If you have your heart set on wood flooring in your project, it is important to consider all options. Basically it boils down to a choice between solid timber flooring or an engineered wood alternative.
Solid timber or wood flooring is, as the name implies, a piece of wood that has been machined into a floor panel from a single log. Most people are familiar with this flooring type as it is commonly found in older homes like Queenslanders. Many homes have hardwood timber floors hiding underneath carpet, which can be sanded and polished to give them a new lease on life. Timber flooring is regarded fondly by most people for the warmth it injects into living spaces. If you don’t have the benefit of existing solid timber floors to rejuvenate, then there is a decision to to make about what floors to install.
It is important to note engineered wood flooring is made from real timber that has been through a manufacturing process. The top surface is a veneer, either natural or engineered timber, which is bonded to layers of plywood. A natural veneer is a very thin slice of real timber, whereas engineered veneer is strands of timber mixed with adhesives to create a composite (we explain what engineered veneer in this blog). Plywood, which forms the base of the floor panel, is also timber. Thin layers of real wood are bonded together with a strong adhesive to make plywood (more detail in this blog). The bottom line is that engineered wood flooring is basically a strong marriage of wood composites. It is a good alternative to solid wood flooring and has a range of advantages to offer.
If you’re on the fence about what option is best for you, consider where you are installing the floors and the conditions they will be subjected to. Solid wood floors can be sanded, so you can get out deep scratches and restore the flooring to its former glory. You can also apply stains and varnishes to alter their appearance. Whether you are able to sand engineered wood flooring entirely depends on the thickness of veneer that has been used. Typically you can’t refinish anything with a surface veneer less than 2mm thick. While this fact, generally encourages people to opt for solid timber, the hardeners and lacquers used on well-made, modern engineered floors should protect their beautiful appearance for many years.
If moisture is a potential issue, than engineered wood is the best choice due to its superior moisture resistance. Engineered wood flooring is also the better alternative for laying over the top of hard surfaces like concrete and tiles. This floating installation means planks are fast to lay and also easy to replace if required. Engineered wood flooring is also available in different depths, which can help you avoid awkward transitions from tiled areas to the spaces you wish to have wood flooring. Removing the need for transition strips delivers a much better aesthetic outcome as well. Another advantage of engineered wood floors is their dimensional stability thanks to their plywood base. They hold their shape better than solid timber floor panels, which means less chance of gaps or warping.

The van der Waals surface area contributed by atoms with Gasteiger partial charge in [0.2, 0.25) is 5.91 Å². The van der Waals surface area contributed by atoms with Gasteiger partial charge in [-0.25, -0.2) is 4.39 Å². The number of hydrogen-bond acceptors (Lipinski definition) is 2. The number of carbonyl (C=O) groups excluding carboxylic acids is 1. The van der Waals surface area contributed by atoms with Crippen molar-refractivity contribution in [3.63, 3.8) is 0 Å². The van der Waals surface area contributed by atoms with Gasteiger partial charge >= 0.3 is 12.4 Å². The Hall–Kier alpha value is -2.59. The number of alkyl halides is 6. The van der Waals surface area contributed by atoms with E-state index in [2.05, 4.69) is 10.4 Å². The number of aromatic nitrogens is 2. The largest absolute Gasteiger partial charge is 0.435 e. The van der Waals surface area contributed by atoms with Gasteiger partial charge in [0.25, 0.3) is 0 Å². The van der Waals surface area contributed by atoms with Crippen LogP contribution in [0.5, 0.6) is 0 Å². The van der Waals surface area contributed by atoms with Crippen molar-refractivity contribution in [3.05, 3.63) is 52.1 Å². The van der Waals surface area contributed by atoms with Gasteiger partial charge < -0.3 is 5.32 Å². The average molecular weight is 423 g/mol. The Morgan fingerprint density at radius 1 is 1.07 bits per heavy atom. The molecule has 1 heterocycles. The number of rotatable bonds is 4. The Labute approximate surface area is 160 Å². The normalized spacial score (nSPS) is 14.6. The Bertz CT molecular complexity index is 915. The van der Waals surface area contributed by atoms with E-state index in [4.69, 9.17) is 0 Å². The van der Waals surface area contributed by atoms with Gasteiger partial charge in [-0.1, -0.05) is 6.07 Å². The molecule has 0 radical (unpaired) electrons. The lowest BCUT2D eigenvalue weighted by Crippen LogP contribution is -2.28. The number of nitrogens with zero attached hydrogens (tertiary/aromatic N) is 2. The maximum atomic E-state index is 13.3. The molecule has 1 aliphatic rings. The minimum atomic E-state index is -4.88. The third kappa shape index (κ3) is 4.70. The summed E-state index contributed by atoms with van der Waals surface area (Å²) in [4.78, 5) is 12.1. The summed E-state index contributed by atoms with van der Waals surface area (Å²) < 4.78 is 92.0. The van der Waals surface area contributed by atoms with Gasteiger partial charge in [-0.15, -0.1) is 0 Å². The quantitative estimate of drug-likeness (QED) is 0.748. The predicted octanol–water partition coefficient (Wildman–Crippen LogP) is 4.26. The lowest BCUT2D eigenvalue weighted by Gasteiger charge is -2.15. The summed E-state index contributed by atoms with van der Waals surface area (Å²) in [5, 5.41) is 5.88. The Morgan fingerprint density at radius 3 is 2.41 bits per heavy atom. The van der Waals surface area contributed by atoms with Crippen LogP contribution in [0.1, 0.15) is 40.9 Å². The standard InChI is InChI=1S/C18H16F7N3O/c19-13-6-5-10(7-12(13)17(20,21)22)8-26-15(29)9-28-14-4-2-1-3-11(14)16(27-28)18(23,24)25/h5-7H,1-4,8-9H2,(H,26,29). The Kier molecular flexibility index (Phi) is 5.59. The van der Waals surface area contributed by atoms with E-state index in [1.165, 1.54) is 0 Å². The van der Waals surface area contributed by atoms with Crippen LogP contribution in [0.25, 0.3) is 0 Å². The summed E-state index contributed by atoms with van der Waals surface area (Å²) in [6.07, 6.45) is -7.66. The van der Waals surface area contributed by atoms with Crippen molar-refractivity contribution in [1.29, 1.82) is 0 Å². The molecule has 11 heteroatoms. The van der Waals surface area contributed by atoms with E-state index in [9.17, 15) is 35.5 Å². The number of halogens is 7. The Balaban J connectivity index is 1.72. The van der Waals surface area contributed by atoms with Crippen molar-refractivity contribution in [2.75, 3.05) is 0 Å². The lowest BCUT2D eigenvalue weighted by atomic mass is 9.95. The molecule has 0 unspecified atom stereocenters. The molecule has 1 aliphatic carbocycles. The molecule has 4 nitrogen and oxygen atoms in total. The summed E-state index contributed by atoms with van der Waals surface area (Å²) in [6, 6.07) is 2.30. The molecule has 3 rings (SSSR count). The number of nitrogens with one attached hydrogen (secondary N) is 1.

In terms of aesthetics, similar looks can be achieved with either choice. The preferred appearance of timber flooring is for the floors to show a range of colours, grains, and natural features such as figure, sapwood or gum in a particular species. Interestingly, this varies for timber used as wall and ceiling linings where the preference is generally for high levels of consistency.
Another consideration is the variety engineered flooring offers in terms of the width and length of floor panels. Solid timber flooring is generally installed as mixture of long and short planks to help improve its stability, resist moisture, cope with temperature fluctuations and spills.
Finally, another major consideration is cost. Generally engineered wood flooring is cheaper than solid timber and could last up to 100 years. This can be attributed to fact that just one cubic metre of timber can produce 1,000 square metres of veneer. It is important to be aware that all the advantages an engineered wood flooring will be lost if the quality is poor. As with anything, quality over quantity is a good rule of thumb when you consider engineered wood flooring.
If you’re seeking the warmth of timber, you can’t really go wrong with either solid timber or engineered wood flooring. They both are made from timber, so it really comes down to the base panel and its suitability for your project. Don’t be afraid to seek advice on your specific project needs from suppliers so you can weigh up what is best in terms of floor performance and budget.
Matilda Veneer supplies Sliced Veneer to Hurford Flooring, creators of HM Walk engineered flooring.
Find out more here.
(Image courtesy of Hurford Flooring)